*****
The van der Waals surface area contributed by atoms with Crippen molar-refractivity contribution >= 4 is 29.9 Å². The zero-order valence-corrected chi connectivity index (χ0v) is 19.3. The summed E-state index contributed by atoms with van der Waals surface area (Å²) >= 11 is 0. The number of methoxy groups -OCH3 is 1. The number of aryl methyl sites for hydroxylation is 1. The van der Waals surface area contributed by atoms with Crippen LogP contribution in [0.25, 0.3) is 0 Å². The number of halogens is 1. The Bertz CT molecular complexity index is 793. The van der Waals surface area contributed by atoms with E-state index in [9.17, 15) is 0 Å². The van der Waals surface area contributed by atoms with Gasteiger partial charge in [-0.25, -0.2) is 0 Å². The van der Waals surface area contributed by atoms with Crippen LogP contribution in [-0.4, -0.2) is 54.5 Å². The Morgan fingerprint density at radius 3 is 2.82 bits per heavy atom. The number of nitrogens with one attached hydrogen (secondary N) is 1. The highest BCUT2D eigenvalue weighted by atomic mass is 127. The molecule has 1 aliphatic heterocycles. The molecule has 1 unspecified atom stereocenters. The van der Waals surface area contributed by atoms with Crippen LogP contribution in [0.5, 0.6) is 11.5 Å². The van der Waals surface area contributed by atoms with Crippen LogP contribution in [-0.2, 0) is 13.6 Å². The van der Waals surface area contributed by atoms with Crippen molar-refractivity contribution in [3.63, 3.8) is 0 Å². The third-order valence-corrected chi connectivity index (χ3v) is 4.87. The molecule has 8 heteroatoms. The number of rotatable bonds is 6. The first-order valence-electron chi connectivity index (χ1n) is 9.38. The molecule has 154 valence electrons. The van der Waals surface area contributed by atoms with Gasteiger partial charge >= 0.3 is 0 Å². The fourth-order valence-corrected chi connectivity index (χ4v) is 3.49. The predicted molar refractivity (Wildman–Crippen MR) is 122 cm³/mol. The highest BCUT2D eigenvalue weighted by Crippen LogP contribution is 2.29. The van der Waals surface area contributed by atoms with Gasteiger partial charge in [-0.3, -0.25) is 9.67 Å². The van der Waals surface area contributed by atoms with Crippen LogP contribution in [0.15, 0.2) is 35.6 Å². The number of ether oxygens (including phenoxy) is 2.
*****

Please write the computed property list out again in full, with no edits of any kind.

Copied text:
The van der Waals surface area contributed by atoms with Crippen molar-refractivity contribution >= 4 is 29.9 Å². The zero-order valence-corrected chi connectivity index (χ0v) is 19.3. The summed E-state index contributed by atoms with van der Waals surface area (Å²) >= 11 is 0. The number of methoxy groups -OCH3 is 1. The number of aryl methyl sites for hydroxylation is 1. The van der Waals surface area contributed by atoms with Crippen LogP contribution in [0.25, 0.3) is 0 Å². The number of halogens is 1. The Bertz CT molecular complexity index is 793. The van der Waals surface area contributed by atoms with E-state index in [9.17, 15) is 0 Å². The van der Waals surface area contributed by atoms with Gasteiger partial charge in [-0.25, -0.2) is 0 Å². The van der Waals surface area contributed by atoms with Crippen LogP contribution in [-0.4, -0.2) is 54.5 Å². The Morgan fingerprint density at radius 3 is 2.82 bits per heavy atom. The number of nitrogens with one attached hydrogen (secondary N) is 1. The highest BCUT2D eigenvalue weighted by atomic mass is 127. The molecule has 1 aliphatic heterocycles. The molecule has 1 unspecified atom stereocenters. The van der Waals surface area contributed by atoms with Crippen LogP contribution in [0.5, 0.6) is 11.5 Å². The van der Waals surface area contributed by atoms with Crippen LogP contribution in [-0.2, 0) is 13.6 Å². The van der Waals surface area contributed by atoms with Crippen molar-refractivity contribution in [3.63, 3.8) is 0 Å². The third-order valence-corrected chi connectivity index (χ3v) is 4.87. The molecule has 8 heteroatoms. The number of rotatable bonds is 6. The first-order valence-electron chi connectivity index (χ1n) is 9.38. The molecule has 154 valence electrons. The van der Waals surface area contributed by atoms with Gasteiger partial charge >= 0.3 is 0 Å². The fourth-order valence-corrected chi connectivity index (χ4v) is 3.49. The predicted molar refractivity (Wildman–Crippen MR) is 122 cm³/mol. The highest BCUT2D eigenvalue weighted by Crippen LogP contribution is 2.29. The van der Waals surface area contributed by atoms with Gasteiger partial charge in [-0.3, -0.25) is 9.67 Å². The van der Waals surface area contributed by atoms with Crippen LogP contribution in [0.15, 0.2) is 35.6 Å². The number of ether oxygens (including phenoxy) is 2.